Tuesday, September 28, 2010

Catching Up On The Classics (Again): Rosemary's Baby

I didn't give Rosemary's Baby a fair chance the first time I saw it over a decade ago. For some reason, I just did not like it. I think it was mostly because you don't get to see the baby at the end. And it wasn't scary like I thought it would be. Well, whatever it was, I admit now that I was wrong. Rosemary's Baby is a pretty good movie.

Plot, plot, plot, plot, plot: Rosemary and Guy Woodhouse move into a fabulous new apartment in New York. Guy is a struggling actor (who, as we're informed SEVERAL times, was in the plays "Luther" and "Nobody Loves an Albatross") and Rosemary just wants a baby to complete their happy little family. They reluctantly make friends with their older neighbors, the Castevets, who become increasingly more involved in their lives. Rosemary has a dream one night that she is raped by a demon, but soon forgets about it when she finally becomes pregnant. The pregnancy is a difficult one, and Rosemary starts to become paranoid about the Castevets and the strange history of the building in which they are living.

The movie starts off with false pretenses. Pretty "la, la, la, la, la, la" music (sung by Mia Farrow) is playing over a sweeping view of New York City, and the titles appear on the screen in a delicate pink script. You think you're going to see some kind of romantic comedy or something. And for the most part, the film is fairly straightforward and normal, with only hints to something more sinister going on beneath the surface. It's not a scary movie by any means (at least not to me) but the mere mention of weird things that are happening around the Woodhouses - their friend Hutch telling them about all the strange occurrences in the building, the secretary hiding the closet door, the other actor going blind, Minnie giving Rosemary those strange drinks, Rosemary's incessant pain and the doctor who won't do anything about it - all make for a constant feeling of eeriness and things just not being right.

This pic is saved in my computer as "looking like shit."
I think that's what I loved the most about the movie. Director Roman Polanski does a phenomenal job of hint-dropping and making these seemingly unrelated events seem not as important as they should be for the moment. The Castevets are too interested in Rosemary's health, and all her concerns about being things not being okay with her pregnancy are pooh-poohed by everyone around her. She is even accused of being rude for wanting to see another doctor who will actually do something about the fact that she looks like complete shit for the first part of her pregnancy. After all, Dr. Sapirstein is supposed to be the best doctor out there. Yet, he doesn't even prescribe true prenatal vitamins for her.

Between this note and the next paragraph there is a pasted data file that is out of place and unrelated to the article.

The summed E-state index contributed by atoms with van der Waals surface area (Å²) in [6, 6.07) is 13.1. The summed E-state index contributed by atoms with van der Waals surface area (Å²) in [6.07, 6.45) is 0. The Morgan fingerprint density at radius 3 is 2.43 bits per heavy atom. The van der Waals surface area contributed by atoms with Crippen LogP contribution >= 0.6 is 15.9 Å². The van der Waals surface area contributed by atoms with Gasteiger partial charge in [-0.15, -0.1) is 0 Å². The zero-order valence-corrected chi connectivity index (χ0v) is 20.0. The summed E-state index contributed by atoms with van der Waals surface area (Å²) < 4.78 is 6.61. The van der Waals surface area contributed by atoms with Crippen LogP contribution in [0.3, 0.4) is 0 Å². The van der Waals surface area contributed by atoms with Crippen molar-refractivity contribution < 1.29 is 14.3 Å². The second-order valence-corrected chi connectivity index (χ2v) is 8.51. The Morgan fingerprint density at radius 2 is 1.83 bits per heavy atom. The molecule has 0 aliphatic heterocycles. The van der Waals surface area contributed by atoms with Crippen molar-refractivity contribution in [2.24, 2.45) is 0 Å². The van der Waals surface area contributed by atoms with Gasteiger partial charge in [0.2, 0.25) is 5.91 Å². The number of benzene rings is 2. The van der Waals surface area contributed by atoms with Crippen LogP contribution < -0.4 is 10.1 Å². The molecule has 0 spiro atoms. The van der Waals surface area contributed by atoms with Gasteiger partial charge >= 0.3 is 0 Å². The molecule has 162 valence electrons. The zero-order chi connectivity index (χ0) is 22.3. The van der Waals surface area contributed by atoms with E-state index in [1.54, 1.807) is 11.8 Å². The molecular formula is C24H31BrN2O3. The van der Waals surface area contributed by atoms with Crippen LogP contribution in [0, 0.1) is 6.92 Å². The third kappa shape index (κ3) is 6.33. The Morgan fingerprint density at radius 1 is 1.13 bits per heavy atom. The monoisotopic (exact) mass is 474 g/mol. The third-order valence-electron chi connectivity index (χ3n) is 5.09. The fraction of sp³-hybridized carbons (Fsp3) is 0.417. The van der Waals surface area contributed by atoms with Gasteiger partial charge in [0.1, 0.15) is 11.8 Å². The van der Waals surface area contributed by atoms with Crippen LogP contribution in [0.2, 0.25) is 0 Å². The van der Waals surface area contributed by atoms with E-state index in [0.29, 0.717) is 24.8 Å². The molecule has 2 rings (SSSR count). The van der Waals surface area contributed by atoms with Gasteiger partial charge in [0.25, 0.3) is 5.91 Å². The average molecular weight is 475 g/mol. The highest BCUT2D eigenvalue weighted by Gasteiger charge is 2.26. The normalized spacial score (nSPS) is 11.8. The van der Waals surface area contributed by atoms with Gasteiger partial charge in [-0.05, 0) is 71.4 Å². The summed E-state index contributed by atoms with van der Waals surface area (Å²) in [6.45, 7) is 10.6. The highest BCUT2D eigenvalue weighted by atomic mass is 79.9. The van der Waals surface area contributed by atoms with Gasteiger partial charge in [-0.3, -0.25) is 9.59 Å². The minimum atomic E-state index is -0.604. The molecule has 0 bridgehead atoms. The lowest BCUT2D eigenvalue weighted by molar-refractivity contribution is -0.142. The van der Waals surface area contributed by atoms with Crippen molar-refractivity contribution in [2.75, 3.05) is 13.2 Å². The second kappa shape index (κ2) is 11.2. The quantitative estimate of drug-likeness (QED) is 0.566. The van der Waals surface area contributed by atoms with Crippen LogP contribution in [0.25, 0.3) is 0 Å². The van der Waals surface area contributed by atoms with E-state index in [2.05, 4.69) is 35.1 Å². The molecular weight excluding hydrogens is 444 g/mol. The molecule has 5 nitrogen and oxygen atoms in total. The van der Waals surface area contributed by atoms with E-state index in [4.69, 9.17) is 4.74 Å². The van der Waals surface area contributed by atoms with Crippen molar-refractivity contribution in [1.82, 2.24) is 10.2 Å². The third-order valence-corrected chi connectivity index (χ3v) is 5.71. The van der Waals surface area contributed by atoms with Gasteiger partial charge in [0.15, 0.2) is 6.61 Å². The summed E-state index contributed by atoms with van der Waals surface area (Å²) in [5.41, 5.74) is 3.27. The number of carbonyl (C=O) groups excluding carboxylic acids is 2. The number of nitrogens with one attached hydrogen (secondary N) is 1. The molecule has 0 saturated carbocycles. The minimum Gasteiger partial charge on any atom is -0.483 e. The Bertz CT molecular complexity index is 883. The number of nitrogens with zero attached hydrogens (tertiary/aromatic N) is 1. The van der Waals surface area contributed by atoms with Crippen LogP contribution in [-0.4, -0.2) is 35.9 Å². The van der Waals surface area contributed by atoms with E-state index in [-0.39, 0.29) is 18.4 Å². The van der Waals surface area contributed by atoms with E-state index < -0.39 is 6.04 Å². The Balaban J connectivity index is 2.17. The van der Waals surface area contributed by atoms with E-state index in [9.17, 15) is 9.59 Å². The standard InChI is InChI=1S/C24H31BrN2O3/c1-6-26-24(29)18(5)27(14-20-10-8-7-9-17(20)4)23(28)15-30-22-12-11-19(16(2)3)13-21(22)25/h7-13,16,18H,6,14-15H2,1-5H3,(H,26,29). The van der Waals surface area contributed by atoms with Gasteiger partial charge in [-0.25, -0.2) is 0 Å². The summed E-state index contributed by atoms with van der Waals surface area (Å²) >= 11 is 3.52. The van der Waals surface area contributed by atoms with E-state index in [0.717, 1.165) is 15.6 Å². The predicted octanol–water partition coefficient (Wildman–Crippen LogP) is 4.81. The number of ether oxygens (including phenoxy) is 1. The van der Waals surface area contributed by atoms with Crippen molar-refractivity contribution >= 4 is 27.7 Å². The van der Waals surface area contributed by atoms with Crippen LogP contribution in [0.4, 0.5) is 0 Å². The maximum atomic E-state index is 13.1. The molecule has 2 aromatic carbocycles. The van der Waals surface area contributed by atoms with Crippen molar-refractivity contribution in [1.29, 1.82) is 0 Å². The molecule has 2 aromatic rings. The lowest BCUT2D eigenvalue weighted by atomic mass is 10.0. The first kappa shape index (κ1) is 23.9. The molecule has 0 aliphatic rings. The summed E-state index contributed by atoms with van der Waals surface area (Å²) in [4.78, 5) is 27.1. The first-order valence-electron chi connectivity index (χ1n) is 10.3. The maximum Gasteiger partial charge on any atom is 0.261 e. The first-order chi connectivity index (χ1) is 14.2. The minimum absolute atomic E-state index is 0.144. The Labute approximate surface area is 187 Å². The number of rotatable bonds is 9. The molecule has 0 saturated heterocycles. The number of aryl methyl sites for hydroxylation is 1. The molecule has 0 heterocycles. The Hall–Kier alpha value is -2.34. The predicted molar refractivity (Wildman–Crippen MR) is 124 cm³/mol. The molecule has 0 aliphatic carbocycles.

But why all this attention around Rosemary's baby? What is really the purpose of those "herbal drinks" that Minnie makes for her? Why don't they want her influenced by anyone outside their group in the apartment building? Why is Guy suddenly on very friendly terms with Minnie and Roman, when he was the one who didn't want to get too close to them in first place? It's nothing but questions through most of the movie, where you know that everyone is in on it, but you're still not really sure what "it" is.

The devil's love marks.
Rosemary is easily influenced at first by the people around her and ignores the clues that mean danger for her and her baby. The young woman who was living with the Castevets mysteriously commits suicide, even though to Rosemary she seemed happy and grateful for everything the older couple has done to help her. Then Minnie gives Rosemary the woman's bad-smelling necklace filled with something called tannis root that is supposed to be for good luck. This rightfully creeps Rosemary out a little and she refuses to wear it.

This scene of the morning after the devil-rape is the creepiest part of the movie to me. Rosemary discovers ugly scratches on her body, explained away by her husband when he claims to have had sex with her while she was passed out. They had planned on making love that night anyway in the hopes of making a baby and he says that he "didn't want to miss baby night." I knew right then that Guy was a major jerkweed and was not to be trusted. What kind of husband thinks that it's okay to basically rape your wife, and what kind of wife does not get royally pissed when she finds out that her husband had sex with her even when she was unconscious? That's just wrong, even if he is your husband.

The worst husband in the world ever.